According to the Texas Business and Commerce Code (Sections 48.001 and 48.102) (Identity Theft Enforcement and Protection Act), "personal information" includes an individual's Social Security number. "A business shall implement and maintain reasonable procedures, including taking any appropriate corrective action, to protect and safeguard from unlawful use or disclosure any sensitive personal information collected or maintained by the business in the regular course of business."

The bottom line is to be careful in your job search. If that job lead seems too good to be true, it probably is.

May 14, 2008

JOB SEEKING IN UNCERTAIN ECONOMY:
TWC Says No Recession

The Society for Human Resource Management (SHRM)/Career Journal found that more than 70 percent of human resources departments rely on job fairs for recruiting.

Job fairs can be an excellent source of industry and specific company information. Information on current and future job opportunities is readily available if you can endure the long lines and waiting during bad economic times.

In a Virginia Tech University study, the author states that job fairs are "not for the shy and retiring." "You're not necessarily learning about every opportunity in each organization - you are learning where the major hiring needs are."

The City of Richardson, Expo Experts, Greater Dallas Chamber and Dallas Morning News hosted a job fair on Apr. 30. To those that may argue as to why taxpayer money is used for job fair sites as opposed to the private sector or churches, the site was leased for a fee. Civic Center manager Geoff Wright said that Expo Experts paid $1,500 for the job fair. The fee covers the room expense, dates/times, setup, tables and chairs. About 23 companies participated and included 14 from the Dallas/Fort Worth area and four from Richardson.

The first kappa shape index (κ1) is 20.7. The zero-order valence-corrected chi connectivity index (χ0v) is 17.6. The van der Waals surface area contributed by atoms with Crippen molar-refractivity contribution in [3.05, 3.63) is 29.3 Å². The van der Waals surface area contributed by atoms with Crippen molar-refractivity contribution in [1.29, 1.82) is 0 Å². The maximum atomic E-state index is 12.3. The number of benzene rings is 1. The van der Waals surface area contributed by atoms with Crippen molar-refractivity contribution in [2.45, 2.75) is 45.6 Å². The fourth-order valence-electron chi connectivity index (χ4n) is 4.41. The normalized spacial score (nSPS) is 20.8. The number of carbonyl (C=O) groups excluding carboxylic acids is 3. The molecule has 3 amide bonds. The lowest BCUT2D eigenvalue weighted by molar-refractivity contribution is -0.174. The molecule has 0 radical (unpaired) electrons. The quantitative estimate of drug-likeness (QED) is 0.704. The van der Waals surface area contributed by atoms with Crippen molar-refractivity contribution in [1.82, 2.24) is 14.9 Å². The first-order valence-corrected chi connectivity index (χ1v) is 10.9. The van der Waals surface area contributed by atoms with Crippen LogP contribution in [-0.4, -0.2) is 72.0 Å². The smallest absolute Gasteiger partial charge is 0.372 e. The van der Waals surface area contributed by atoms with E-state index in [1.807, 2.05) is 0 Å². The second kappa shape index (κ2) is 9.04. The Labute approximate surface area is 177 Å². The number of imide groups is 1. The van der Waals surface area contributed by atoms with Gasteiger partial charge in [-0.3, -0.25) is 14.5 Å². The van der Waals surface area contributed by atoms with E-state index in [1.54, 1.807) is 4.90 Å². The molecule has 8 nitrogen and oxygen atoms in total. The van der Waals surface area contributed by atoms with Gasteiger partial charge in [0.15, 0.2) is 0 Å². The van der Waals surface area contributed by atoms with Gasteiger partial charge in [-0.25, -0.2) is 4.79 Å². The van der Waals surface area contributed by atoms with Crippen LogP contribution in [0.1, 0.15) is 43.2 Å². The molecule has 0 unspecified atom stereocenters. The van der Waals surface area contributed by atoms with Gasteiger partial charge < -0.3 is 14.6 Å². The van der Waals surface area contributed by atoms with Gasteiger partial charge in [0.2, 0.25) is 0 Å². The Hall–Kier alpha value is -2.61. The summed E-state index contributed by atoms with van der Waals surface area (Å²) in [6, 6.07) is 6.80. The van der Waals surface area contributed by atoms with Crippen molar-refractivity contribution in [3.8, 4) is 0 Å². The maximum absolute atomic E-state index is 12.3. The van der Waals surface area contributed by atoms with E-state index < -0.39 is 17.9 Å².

Brenda Morton, 45, from The Colony, said "I want to get in front of some employers rather than send resumes." She is an information technology business analyst with 10 years experience. Ms. Morton prefers to get a permanent position that "absolutely has benefits." She said that she has individual health insurance but that it is "very expensive."

Tausha Branch of Lewisville said she talked to human resource representatives but hoped to interview with hiring managers. She is a civil engineering design drafter.

One company recruiter told NewsWatch Dallas that he has actual job openings for mechanical engineers. James Baxley of Air System Components in Richardson stated that he is not shopping the market. He is looking for local candidates and explained that he will "set-up interviews so hiring leaders can interview them (the candidates)."

Expo Experts and the Greater Dallas Chamber did not respond to our request for an interview.

The bottom line, according to Joyce Lain Kennedy in the Dallas Morning News, is "Although job fair and trade show event reps are unlikely to have the authority to make hiring decisions, they are valuable contacts for getting inside a company you may want to join."

The April employment and job growth statistics do not indicate a recession, according to the Texas Workforce Commission (TWC). Texas has "historically low unemployment rates and the highest job growth numbers in the nation," Ann Hatchitt, TWC Director of Communications, told NewsWatch Dallas. "Job fairs are always a valuable tool regardless of the state of the economy. When jobs are plentiful, employers always are searching for qualified candidates, and when the job market is tighter, job seekers take advantage of any opportunity to learn about available positions," said Ms. Hatchitt.

"Our Texas economy continues to show significant underlying strength with gains of nearly 40,000 jobs during the last three months," said TWC Chairman Tom Pauken. "Unemployment rates remain near record lows, and our annual job growth remains a strong 2.1 percent, well above the U.S. job growth rate of 0.4 percent," Pauken added.

Texas Labor Statistics (March 2008):
Unemployment Rate - 4.2
Unemployed Persons - 488,893
Dallas - 4.6 (27,197), Richardson - 3.7 (2,081)
Source: Texas Labor Market Information TRACER report